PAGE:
There are often times that we have challenges which require communication of some sort (such as in team KOTH), where density of information may be more important than density of code. There are a number of compression techniques that can allow us to convey more information in less space, but for simple data flags, sometimes flipping bits themselves can be a great way to achieve desired data density.
Write a program or function in the language of your choice that can take an integer to be manipulated (must handle at least 32 bit), a start bit position (integer), a number of bits to manipulate (integer), and a manipulation mode (integer), and returns the original integer manipulated in the way specified below. In addition, write a second program or function that serves as a bit reader, taking in an integer, a start bit position (integer), and a number of bits to read (integer), and returns an integer consisting of just that group of bits shifted down, and every other bit as
Some further details and rules are as follows:
- The first argument will be an integer, signed or unsigned.
- The second argument will be the bit position to start from (counting from least significant bit, zero-indexed).
- The third argument will be the number of bits to be read/manipulated, moving up in bit significance from the start bit. If not given as an argument, the value should default to
- The fourth argument (manipulator only) will be the manipulation mode:
- When passed a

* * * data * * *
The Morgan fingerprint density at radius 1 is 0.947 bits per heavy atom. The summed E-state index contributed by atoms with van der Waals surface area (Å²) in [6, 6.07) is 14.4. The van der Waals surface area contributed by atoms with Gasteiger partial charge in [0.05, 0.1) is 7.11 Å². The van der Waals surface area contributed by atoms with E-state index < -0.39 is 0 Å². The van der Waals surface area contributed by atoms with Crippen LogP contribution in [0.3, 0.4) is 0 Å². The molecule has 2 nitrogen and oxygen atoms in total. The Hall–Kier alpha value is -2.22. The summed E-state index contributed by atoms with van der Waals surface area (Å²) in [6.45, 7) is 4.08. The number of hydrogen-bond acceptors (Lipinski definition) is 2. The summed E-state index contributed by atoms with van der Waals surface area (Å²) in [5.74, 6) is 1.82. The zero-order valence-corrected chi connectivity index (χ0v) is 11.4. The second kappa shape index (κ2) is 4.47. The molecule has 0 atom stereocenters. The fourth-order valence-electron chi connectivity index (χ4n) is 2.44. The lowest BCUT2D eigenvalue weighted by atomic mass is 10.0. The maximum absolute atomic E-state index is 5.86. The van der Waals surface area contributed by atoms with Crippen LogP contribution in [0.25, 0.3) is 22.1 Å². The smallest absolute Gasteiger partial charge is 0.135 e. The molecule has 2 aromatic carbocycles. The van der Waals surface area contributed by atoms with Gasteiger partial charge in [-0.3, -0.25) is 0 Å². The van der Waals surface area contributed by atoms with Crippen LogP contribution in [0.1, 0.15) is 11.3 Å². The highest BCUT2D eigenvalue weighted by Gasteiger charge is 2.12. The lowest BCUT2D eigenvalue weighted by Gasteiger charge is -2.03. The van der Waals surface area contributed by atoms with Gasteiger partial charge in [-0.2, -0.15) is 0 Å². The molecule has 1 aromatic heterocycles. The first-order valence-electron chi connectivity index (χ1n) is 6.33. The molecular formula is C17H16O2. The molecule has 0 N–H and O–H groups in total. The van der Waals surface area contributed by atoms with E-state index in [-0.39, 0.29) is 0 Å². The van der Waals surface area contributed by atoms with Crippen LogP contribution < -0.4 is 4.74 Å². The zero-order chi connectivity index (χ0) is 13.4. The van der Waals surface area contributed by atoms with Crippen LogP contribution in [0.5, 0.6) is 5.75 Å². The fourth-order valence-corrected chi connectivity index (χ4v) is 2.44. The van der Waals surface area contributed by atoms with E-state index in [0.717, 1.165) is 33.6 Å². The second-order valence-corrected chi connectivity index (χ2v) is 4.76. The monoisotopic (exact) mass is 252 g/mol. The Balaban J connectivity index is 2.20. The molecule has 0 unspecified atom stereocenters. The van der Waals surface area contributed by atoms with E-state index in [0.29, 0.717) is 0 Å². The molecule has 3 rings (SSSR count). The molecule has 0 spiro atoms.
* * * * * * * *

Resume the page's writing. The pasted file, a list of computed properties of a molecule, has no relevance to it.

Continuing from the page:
0or null value, the behavior will be to flip (xor) all of the specified bits (default if no value given).
- When passed a positive value, the behavior will be to set all of the specified bits to
- When passed a negative value, the behavior will be to set all of the specified bits to
- When passed a
- The return value of the manipulator function should be the initial integer with the above bit manipulations applied.
- The return value of the reader function should be the start bit shifted to the least significant bit, and every bit beyond the length of bits set to
- Assume that only valid input will be used. Don't worry about error handling.
The winner will be determined by the shortest sum of the length of both programs/functions. They will be selected in at least 7 days, or if/when there have been enough submissions. In the event of a tie, the answer that came earlier wins.
F(0, 2) => 4 (0 => 100) F(4, 2) => 0 (100 => 0) F(0, 2, 4) => 60 (0 => 111100) F(170, 2, 4, 0) => 150 (10101010 => 10010110) F(170, 2, 4, 1) => 190 (10101010 => 10111110) F(170, 2, 4, -1) => 130 (10101010 => 10000010) F(0, 31) => (+/-)2147483648 (0 => 10000000000000000000000000000000)
F(0, 2) => 0 (0 => 0) F(4, 2) => 1 (100 => 1) F(60, 2, 4) => 15 (111100 => 1111) F(170, 2, 4) => 10 (10101010 => 1010) F((+/-)2147483648, 0, 32) => (+/-)2147483648 (10000000000000000000000000000000 => 10000000000000000000000000000000)